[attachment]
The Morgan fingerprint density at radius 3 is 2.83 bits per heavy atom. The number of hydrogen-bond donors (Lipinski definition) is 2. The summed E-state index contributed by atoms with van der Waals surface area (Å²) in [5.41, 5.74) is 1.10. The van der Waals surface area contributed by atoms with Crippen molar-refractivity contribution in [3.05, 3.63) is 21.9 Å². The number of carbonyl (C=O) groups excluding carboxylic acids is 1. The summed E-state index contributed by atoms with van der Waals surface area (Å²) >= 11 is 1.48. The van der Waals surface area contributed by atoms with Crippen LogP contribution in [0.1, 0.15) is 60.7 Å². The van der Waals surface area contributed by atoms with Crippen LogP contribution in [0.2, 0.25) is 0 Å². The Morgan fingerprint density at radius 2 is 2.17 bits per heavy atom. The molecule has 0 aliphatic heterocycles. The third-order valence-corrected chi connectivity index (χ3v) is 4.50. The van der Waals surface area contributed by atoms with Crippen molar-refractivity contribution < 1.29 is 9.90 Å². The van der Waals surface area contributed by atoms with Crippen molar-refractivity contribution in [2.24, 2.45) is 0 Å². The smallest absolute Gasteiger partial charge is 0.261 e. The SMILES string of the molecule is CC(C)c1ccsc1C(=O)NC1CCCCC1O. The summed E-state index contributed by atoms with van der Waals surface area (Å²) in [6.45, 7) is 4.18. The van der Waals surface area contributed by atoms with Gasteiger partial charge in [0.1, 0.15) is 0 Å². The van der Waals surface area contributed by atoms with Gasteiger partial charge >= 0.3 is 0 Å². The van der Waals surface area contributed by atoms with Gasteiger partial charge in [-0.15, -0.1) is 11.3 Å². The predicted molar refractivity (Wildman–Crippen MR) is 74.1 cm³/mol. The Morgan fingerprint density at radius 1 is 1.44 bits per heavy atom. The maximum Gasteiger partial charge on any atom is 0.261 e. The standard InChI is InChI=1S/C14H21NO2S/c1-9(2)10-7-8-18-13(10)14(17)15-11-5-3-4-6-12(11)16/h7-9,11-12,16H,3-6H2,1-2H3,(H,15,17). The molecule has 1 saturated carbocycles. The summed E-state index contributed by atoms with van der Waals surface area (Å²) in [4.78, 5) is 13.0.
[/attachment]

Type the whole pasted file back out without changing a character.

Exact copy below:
The Morgan fingerprint density at radius 3 is 2.83 bits per heavy atom. The number of hydrogen-bond donors (Lipinski definition) is 2. The summed E-state index contributed by atoms with van der Waals surface area (Å²) in [5.41, 5.74) is 1.10. The van der Waals surface area contributed by atoms with Crippen molar-refractivity contribution in [3.05, 3.63) is 21.9 Å². The number of carbonyl (C=O) groups excluding carboxylic acids is 1. The summed E-state index contributed by atoms with van der Waals surface area (Å²) >= 11 is 1.48. The van der Waals surface area contributed by atoms with Crippen LogP contribution in [0.1, 0.15) is 60.7 Å². The van der Waals surface area contributed by atoms with Crippen LogP contribution in [0.2, 0.25) is 0 Å². The Morgan fingerprint density at radius 2 is 2.17 bits per heavy atom. The molecule has 0 aliphatic heterocycles. The third-order valence-corrected chi connectivity index (χ3v) is 4.50. The van der Waals surface area contributed by atoms with Crippen molar-refractivity contribution < 1.29 is 9.90 Å². The van der Waals surface area contributed by atoms with Crippen molar-refractivity contribution in [2.24, 2.45) is 0 Å². The smallest absolute Gasteiger partial charge is 0.261 e. The SMILES string of the molecule is CC(C)c1ccsc1C(=O)NC1CCCCC1O. The summed E-state index contributed by atoms with van der Waals surface area (Å²) in [6.45, 7) is 4.18. The van der Waals surface area contributed by atoms with Gasteiger partial charge in [0.1, 0.15) is 0 Å². The van der Waals surface area contributed by atoms with Gasteiger partial charge >= 0.3 is 0 Å². The van der Waals surface area contributed by atoms with Gasteiger partial charge in [-0.15, -0.1) is 11.3 Å². The predicted molar refractivity (Wildman–Crippen MR) is 74.1 cm³/mol. The Morgan fingerprint density at radius 1 is 1.44 bits per heavy atom. The maximum Gasteiger partial charge on any atom is 0.261 e. The standard InChI is InChI=1S/C14H21NO2S/c1-9(2)10-7-8-18-13(10)14(17)15-11-5-3-4-6-12(11)16/h7-9,11-12,16H,3-6H2,1-2H3,(H,15,17). The molecule has 1 saturated carbocycles. The summed E-state index contributed by atoms with van der Waals surface area (Å²) in [4.78, 5) is 13.0.